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home : community : community Friday, April 28, 2017

6/15/2016 4:30:00 PM Email this articlePrint this article 
Leaders Celebrate Asian American Heritage Month By Calling For Equity

By KaYing Yang

Around a hundred Asian American leaders came out to learn the legislative process to build voice and visibility together.
On Thursday, May 12, 2016 nearly 100 Asian American leaders from the Coalition of Asian American Leaders (CAAL), including students, parents and elders, gathered at the Minnesota State Capitol grounds to call on legislators to ensure policies bring about educational and economic equity for Asian Minnesotans.

May is Asian and Pacific Islander Heritage Month and Asian Minnesotan leaders used the opportunity to bring awareness about their communities, the fastest growing racial population in the state. In addition, Asian American leaders met with legislators to highlight key equity priorities that they believe will help achieve equity for Asian Americans. In particular, leaders voiced support for proposals that systematizes data disaggregation, improves education for multi-lingual learners, supports entrepreneurship and addresses the persistent poverty experienced by Southeast Asian Americans.

Lt. Governor Tina Smith presented a proclamation to CAAL declaring May as Asian and Pacific Islander Heritage month in Minnesota. The Lt. Governor said that Asian Americans "bring so much to our state, but there is still many barriers, particularly in education and helping small businesses to thrive." She added that community presence at the Capitol "reminds state government and the legislature to see the Asian American community and its diversity, to better understand the community and to provide better services, especially access to capital and technical assistance for small businesses which are creating jobs."

Over a dozen distinguished DFL and GOP members of the legislature also joined the event to welcome the group. They expressed their support for improved policies that address ethnic diversity and economic disparities. Throughout the day CAAL leaders met with their legislators individually.

Asian American leaders say the needs of their communities remain largely invisible at nearly every policy level in Minnesota because existing data often only captures information at the aggregate 'Asian' level. Additionally, the generalization that all Asians are successful or are not American stand in the way of real inclusion of the population.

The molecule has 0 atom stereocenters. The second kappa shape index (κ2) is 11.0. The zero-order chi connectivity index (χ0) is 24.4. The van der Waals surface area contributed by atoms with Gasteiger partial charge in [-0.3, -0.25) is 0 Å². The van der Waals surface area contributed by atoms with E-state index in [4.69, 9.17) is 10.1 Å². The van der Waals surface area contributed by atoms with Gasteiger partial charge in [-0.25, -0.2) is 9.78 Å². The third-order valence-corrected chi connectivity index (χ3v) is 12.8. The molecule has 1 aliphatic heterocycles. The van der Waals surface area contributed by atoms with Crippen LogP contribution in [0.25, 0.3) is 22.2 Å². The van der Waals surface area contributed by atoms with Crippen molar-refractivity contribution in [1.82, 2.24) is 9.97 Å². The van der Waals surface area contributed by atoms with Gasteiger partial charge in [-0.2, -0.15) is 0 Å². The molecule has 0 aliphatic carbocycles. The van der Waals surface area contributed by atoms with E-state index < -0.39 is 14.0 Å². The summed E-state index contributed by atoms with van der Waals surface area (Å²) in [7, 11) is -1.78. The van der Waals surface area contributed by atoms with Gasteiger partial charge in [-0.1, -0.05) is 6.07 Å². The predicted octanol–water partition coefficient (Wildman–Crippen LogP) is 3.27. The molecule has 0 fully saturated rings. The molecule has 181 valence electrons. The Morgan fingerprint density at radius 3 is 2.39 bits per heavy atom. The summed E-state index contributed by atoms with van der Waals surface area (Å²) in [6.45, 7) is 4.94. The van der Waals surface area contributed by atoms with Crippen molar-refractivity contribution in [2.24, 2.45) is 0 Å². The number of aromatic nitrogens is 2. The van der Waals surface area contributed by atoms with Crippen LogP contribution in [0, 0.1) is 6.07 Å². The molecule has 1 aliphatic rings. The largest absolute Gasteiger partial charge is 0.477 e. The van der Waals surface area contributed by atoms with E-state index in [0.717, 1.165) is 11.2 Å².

Leaders cited as an example that at a glance it appears Asian students are on par with White students in terms of graduations rates; however, when disaggregated Asian American students received among the lowest ACT scores at 18 among students of color.

"For a state that ranks number one in the nation for ACT scores at 23, ignoring the reality that Asian Americans have remained at 18 consistently over a period of at least five years is unacceptable. It shows how we uplift a benchmark like graduation rate but ignore other indicators that say our kids need help like ACT scores. It means our children are not prepared for post-secondary education success," says Chee Vue, a parent from Brooklyn Park.

One foundational solution CAAL leaders want to see become reality is for the Minnesota Department of Education to collect and disaggregate data.

Representative Loon, Chair of the House Education Finance Committee, said, "As Chair of the Education Committee I know that the lynch pin to our children succeeding and the state of MN succeeding is education. Every child deserves the best possible education and we want to make sure that no child is somehow lost in our school systems, is not able to get the help that they need to be successful."

"Without systemic disaggregated data, the diversity and needs of sub-populations remain hidden. Consequently, relevant programs are not developed nor resources invested to serve the needs of communities who face challenges in our communities," said Bo Thao-Urabe, Network Director of CAAL.

Asian Minnesotan leaders also support proposals that build opportunities for communities of color and invests in achieving racial equity.

For many of the Asian American leaders this was their first time visiting legislators. Tommy Sar shares, "We've learned so much. We feel empowered today."

Minority Leader Representative Thissen remarked, "The most exciting thing about a day like today is that I feel like I am looking at the future of MN and that is really what we need to embrace."

The Coalition of Asian American Leaders (CAAL) is a multi-ethnic, multi-sector and multi-generational network of over 500 Asian Minnesotan leaders working on community priorities to ensure equity is achieved for the community. May is Asian American and Pacific Islander (AAPI) Heritage month established by Congress to celebrate AAPI culture, history and contributions to the United States. In Minnesota, Asian Americans are 5% of the total population, and are the fastest growing racial group. Since 2000, the population has grown by 76% to 256,000, representing over 40 cultural communities.




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